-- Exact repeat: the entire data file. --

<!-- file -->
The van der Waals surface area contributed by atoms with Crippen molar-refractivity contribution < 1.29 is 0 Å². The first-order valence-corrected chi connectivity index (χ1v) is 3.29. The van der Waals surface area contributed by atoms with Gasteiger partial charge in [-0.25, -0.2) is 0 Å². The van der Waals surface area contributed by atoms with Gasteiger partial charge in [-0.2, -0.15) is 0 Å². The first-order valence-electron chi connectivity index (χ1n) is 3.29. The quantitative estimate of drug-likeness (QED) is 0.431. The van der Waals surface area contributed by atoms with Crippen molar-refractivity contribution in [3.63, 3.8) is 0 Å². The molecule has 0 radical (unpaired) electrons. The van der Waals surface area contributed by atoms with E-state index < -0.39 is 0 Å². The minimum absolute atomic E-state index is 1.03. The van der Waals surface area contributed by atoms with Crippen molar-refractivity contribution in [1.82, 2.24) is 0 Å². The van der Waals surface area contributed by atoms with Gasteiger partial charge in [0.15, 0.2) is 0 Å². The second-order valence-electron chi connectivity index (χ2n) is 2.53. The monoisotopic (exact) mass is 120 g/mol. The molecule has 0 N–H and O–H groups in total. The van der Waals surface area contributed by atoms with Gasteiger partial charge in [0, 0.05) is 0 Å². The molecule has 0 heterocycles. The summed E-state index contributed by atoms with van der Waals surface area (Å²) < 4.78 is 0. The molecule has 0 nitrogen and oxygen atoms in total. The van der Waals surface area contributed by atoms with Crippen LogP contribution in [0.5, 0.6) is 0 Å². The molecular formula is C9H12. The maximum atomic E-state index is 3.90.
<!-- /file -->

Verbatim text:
The van der Waals surface area contributed by atoms with Crippen molar-refractivity contribution < 1.29 is 0 Å². The first-order valence-corrected chi connectivity index (χ1v) is 3.29. The van der Waals surface area contributed by atoms with Gasteiger partial charge in [-0.25, -0.2) is 0 Å². The van der Waals surface area contributed by atoms with Gasteiger partial charge in [-0.2, -0.15) is 0 Å². The first-order valence-electron chi connectivity index (χ1n) is 3.29. The quantitative estimate of drug-likeness (QED) is 0.431. The van der Waals surface area contributed by atoms with Crippen molar-refractivity contribution in [3.63, 3.8) is 0 Å². The molecule has 0 radical (unpaired) electrons. The van der Waals surface area contributed by atoms with E-state index < -0.39 is 0 Å². The minimum absolute atomic E-state index is 1.03. The van der Waals surface area contributed by atoms with Crippen molar-refractivity contribution in [1.82, 2.24) is 0 Å². The van der Waals surface area contributed by atoms with Gasteiger partial charge in [0.15, 0.2) is 0 Å². The second-order valence-electron chi connectivity index (χ2n) is 2.53. The monoisotopic (exact) mass is 120 g/mol. The molecule has 0 N–H and O–H groups in total. The van der Waals surface area contributed by atoms with Gasteiger partial charge in [0, 0.05) is 0 Å². The molecule has 0 heterocycles. The summed E-state index contributed by atoms with van der Waals surface area (Å²) < 4.78 is 0. The molecule has 0 nitrogen and oxygen atoms in total. The van der Waals surface area contributed by atoms with Crippen LogP contribution in [0.5, 0.6) is 0 Å². The molecular formula is C9H12. The maximum atomic E-state index is 3.90.